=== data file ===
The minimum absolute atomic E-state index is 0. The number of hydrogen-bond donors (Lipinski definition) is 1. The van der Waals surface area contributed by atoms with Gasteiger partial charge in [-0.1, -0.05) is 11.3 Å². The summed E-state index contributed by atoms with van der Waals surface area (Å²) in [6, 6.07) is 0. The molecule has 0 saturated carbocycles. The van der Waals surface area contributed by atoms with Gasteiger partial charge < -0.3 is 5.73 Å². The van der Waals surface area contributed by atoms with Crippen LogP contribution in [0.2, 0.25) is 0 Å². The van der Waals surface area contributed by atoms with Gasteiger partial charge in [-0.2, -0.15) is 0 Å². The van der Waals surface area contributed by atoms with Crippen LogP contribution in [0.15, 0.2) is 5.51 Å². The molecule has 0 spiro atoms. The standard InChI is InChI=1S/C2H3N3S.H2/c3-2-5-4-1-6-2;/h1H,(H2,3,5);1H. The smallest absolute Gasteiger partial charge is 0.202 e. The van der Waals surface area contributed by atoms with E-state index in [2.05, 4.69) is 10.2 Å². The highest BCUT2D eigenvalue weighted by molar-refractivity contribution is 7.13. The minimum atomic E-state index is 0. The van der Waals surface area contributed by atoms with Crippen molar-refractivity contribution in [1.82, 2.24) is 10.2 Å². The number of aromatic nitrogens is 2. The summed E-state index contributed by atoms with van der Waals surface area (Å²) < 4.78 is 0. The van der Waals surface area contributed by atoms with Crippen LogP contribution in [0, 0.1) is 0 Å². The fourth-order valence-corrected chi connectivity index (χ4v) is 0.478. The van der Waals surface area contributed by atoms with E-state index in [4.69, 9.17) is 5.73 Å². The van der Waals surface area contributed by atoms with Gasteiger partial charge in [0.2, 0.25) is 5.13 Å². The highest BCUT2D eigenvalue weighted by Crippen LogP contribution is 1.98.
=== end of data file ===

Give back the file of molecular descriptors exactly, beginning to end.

The minimum absolute atomic E-state index is 0. The number of hydrogen-bond donors (Lipinski definition) is 1. The van der Waals surface area contributed by atoms with Gasteiger partial charge in [-0.1, -0.05) is 11.3 Å². The summed E-state index contributed by atoms with van der Waals surface area (Å²) in [6, 6.07) is 0. The molecule has 0 saturated carbocycles. The van der Waals surface area contributed by atoms with Gasteiger partial charge < -0.3 is 5.73 Å². The van der Waals surface area contributed by atoms with Crippen LogP contribution in [0.2, 0.25) is 0 Å². The van der Waals surface area contributed by atoms with Gasteiger partial charge in [-0.2, -0.15) is 0 Å². The van der Waals surface area contributed by atoms with Crippen LogP contribution in [0.15, 0.2) is 5.51 Å². The molecule has 0 spiro atoms. The standard InChI is InChI=1S/C2H3N3S.H2/c3-2-5-4-1-6-2;/h1H,(H2,3,5);1H. The smallest absolute Gasteiger partial charge is 0.202 e. The van der Waals surface area contributed by atoms with E-state index in [2.05, 4.69) is 10.2 Å². The highest BCUT2D eigenvalue weighted by molar-refractivity contribution is 7.13. The minimum atomic E-state index is 0. The van der Waals surface area contributed by atoms with Crippen molar-refractivity contribution in [1.82, 2.24) is 10.2 Å². The number of aromatic nitrogens is 2. The summed E-state index contributed by atoms with van der Waals surface area (Å²) < 4.78 is 0. The van der Waals surface area contributed by atoms with Crippen LogP contribution in [0, 0.1) is 0 Å². The fourth-order valence-corrected chi connectivity index (χ4v) is 0.478. The van der Waals surface area contributed by atoms with E-state index in [4.69, 9.17) is 5.73 Å². The van der Waals surface area contributed by atoms with Gasteiger partial charge in [0.2, 0.25) is 5.13 Å². The highest BCUT2D eigenvalue weighted by Crippen LogP contribution is 1.98.